by Karen Mehall Phillips - Friday, February 3, 2017
Part of the fun of attending the annual SCI Hunters’ Convention is that you never know who you will meet among the 20,000 hunters on the show floor. Today I am honored to say I met 90-year-old hunting legend, author and World War II veteran Chris Klineburger.
Some of you know him as the true pioneer of hunting in Asia and parts of Africa. Others know him as the author of two world-class hunting books: “Gamemasters of the World”—a 770-page autobiography chronicling decades of sport hunting and conservation—and “Conservation or Preservation,” an overview of the hunter’s critical role in wildlife management following the international outcry against hunting after the taking of a lion that wandered out of an African national park in 2015. Many others know him from his epic 1960s hunting film, “The Great Shikar,” chronicling the expedition he and brother Bert made in the footsteps of the great adventurer Marco Polo as they searched for the fabled Marco Polo sheep in Afghanistan’s Wakhan Corridor—an area dubbed “the roof of the world” for its sheer foreboding environment. Still others know him as a steward of wildlife in his home state of Nevada who works with area conservation groups, regularly reaching out to non-hunters who are disconnected from the real issues regarding the sustainability of wildlife and habitat conservation. But how does SCI know him, you ask? As one of the organization’s original founders—an accomplishment dating back 45 years as SCI marks its 45th annual gathering, Feb. 1-4.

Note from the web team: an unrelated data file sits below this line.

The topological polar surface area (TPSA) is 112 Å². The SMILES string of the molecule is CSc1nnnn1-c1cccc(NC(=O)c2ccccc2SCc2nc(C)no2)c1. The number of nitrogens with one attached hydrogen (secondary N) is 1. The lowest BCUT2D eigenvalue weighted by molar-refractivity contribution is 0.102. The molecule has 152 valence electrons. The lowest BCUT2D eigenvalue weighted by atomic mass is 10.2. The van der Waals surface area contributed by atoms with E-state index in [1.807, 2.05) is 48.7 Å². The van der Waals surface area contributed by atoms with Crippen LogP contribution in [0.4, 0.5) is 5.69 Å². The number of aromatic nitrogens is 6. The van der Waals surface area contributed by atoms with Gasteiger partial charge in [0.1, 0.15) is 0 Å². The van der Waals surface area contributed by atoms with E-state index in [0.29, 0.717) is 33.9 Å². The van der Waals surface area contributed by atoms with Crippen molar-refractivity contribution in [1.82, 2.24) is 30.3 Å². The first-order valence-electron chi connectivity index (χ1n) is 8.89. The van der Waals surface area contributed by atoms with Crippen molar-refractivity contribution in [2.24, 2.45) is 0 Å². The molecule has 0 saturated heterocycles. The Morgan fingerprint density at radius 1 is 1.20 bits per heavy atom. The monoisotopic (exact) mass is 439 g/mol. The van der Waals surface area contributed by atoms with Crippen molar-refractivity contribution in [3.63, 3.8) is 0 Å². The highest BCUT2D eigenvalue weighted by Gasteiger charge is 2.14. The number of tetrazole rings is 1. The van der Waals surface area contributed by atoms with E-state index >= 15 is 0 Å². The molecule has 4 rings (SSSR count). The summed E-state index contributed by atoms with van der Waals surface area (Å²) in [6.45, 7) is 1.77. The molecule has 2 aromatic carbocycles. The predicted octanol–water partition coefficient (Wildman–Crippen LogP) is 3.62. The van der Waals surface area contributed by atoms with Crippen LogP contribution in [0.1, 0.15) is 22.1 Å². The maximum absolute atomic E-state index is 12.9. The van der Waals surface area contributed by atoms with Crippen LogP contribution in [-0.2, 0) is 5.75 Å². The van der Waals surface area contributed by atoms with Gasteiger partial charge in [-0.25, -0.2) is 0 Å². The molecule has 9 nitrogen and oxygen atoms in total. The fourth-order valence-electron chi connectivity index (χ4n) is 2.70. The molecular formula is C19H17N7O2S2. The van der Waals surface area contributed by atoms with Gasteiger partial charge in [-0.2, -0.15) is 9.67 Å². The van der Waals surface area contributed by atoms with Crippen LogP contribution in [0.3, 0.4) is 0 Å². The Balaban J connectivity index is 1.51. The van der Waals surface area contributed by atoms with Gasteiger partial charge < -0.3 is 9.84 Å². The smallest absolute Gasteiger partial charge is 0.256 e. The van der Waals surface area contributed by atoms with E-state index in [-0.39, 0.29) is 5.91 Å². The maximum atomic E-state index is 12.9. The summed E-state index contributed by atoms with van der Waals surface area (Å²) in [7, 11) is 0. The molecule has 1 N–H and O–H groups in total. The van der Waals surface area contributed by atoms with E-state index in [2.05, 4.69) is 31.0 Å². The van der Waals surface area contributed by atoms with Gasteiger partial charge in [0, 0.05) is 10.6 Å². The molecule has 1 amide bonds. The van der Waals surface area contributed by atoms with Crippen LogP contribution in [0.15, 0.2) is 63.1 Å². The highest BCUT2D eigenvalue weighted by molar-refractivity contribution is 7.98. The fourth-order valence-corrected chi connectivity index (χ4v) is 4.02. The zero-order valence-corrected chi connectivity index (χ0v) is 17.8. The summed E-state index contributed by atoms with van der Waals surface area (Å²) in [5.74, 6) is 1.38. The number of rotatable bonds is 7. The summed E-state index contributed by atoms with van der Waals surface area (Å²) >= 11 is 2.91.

“The first SCI convention was held at the Riviera Hotel in Las Vegas and had two booths on the show floor: Bill Jeffries’ jewelry and us as Bert and I offered our hunting guide services.”
While Klineburger had been in my midst for years at the annual SCI show, we met merely by chance, thanks to sitting at the same table at an SCI press luncheon. I listened intently as this fascinating American patriot explained he couldn’t wait to join the U.S. Navy at age 17 to fight for America in World War II then he put himself through college and, soon after, he and brother Bert bought the now world-renowned Jonas Brothers Taxidermy of Seattle, Wash. Because Seattle at the time was the gateway to Alaska and Canada and international wildlife issues, he explained, “Hunters and outfitters had to pass through to head north and often stopped by to see our studio.” And one thing always leads to another.
As the Klineburgers became increasingly connected on the international scene, their operation was regarded as the world’s leading wildlife information center. “The post-World War II era truly was the beginning of sport hunting as we know it,” he said, as he walked me down Memory Lane, adding how things accelerated when British East Africa was breaking up and gave independence to Uganda and Tanganyika (now Tanzania). “One day a government rep from Uganda stopped in and we were soon partnering with the new government to launch the country’s first hunting operation,” he said. As the government invested in building more hunting camps, it asked the duo, “But how will we get hunters?” So they found themselves in the guide referral business.” Of course, the country needed assistance with field prep and taxidermy so Klineburger headed to Uganda to establish Jonas Brothers of Africa.